There’s no women’s 125-pound division in the UFC yet. That doesn’t mean there never will be, especially if, as you predict, the next season of “The Ultimate Fighter” yields a new crop of talented fighters who are better off there. As the UFC comes around to the idea of women’s MMA, I think it will also come around to the idea that good female fighters come in more than one size.

The fact that you can reasonably make that case now, after Sonnen has lost two consecutive UFC title fights in two different divisions, really only proves that he in no way deserved the second one. Why else would we be so busy trying to pin a “participant” ribbon on the man after a fight in which he was never really competitive? Sonnen’s fights with Anderson Silva are a different story. He earned both of those by not just talking, but beating legitimate contenders. The fight with Jones, on the other hand, made no sense at all. Sure, there’s no shame in being beaten up by both Silva and Jones. They’re two of the greatest fighters on the planet. That’s why, before you get in there with either of them, you have to prove that you’re deserving of the opportunity. Sonnen got a pass from the UFC for his ability to sell a fight, and the result was predictably one-sided. I’m not sure how eager we should be now to pat him on the back just for showing up.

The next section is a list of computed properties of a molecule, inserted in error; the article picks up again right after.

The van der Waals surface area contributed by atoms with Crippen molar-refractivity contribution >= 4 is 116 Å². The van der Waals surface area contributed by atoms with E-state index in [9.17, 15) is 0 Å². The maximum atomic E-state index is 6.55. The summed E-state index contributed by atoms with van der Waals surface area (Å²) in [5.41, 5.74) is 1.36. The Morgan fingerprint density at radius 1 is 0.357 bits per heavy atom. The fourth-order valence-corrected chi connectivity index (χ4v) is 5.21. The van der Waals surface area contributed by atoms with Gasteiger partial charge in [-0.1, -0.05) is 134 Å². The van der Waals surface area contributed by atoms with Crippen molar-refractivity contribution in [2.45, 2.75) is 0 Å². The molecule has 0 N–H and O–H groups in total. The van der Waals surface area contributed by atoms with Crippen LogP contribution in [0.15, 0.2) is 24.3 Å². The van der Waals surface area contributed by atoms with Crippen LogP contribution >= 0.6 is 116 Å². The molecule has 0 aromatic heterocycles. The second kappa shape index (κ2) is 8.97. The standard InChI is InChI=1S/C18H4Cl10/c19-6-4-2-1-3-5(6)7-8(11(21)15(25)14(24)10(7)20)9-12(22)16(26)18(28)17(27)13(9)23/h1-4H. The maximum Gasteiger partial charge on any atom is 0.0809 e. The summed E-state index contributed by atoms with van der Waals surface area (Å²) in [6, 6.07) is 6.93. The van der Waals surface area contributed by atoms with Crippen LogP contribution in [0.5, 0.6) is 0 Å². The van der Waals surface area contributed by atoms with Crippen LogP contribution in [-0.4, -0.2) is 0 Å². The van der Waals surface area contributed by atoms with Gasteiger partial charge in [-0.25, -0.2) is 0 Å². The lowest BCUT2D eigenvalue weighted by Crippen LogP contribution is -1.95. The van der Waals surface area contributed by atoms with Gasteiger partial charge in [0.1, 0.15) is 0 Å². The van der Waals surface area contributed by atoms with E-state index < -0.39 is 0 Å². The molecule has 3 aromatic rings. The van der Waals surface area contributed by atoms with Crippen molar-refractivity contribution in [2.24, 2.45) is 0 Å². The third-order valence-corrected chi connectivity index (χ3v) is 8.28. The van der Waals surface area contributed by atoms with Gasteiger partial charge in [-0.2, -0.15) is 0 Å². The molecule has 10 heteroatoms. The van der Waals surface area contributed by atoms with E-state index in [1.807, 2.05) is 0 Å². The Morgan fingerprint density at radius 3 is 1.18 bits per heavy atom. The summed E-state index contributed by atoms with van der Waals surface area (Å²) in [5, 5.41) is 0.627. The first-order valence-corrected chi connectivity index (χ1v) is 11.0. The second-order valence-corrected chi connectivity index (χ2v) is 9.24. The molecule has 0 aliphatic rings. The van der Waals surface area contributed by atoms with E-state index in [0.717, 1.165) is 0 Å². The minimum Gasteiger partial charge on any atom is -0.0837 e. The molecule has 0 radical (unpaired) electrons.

I don’t know. Seems like Sonnen is still in the probationary period of his weight class leap. Let him win a UFC fight at light heavyweight first. Then we’ll go to the trouble of printing up a new ID card for him.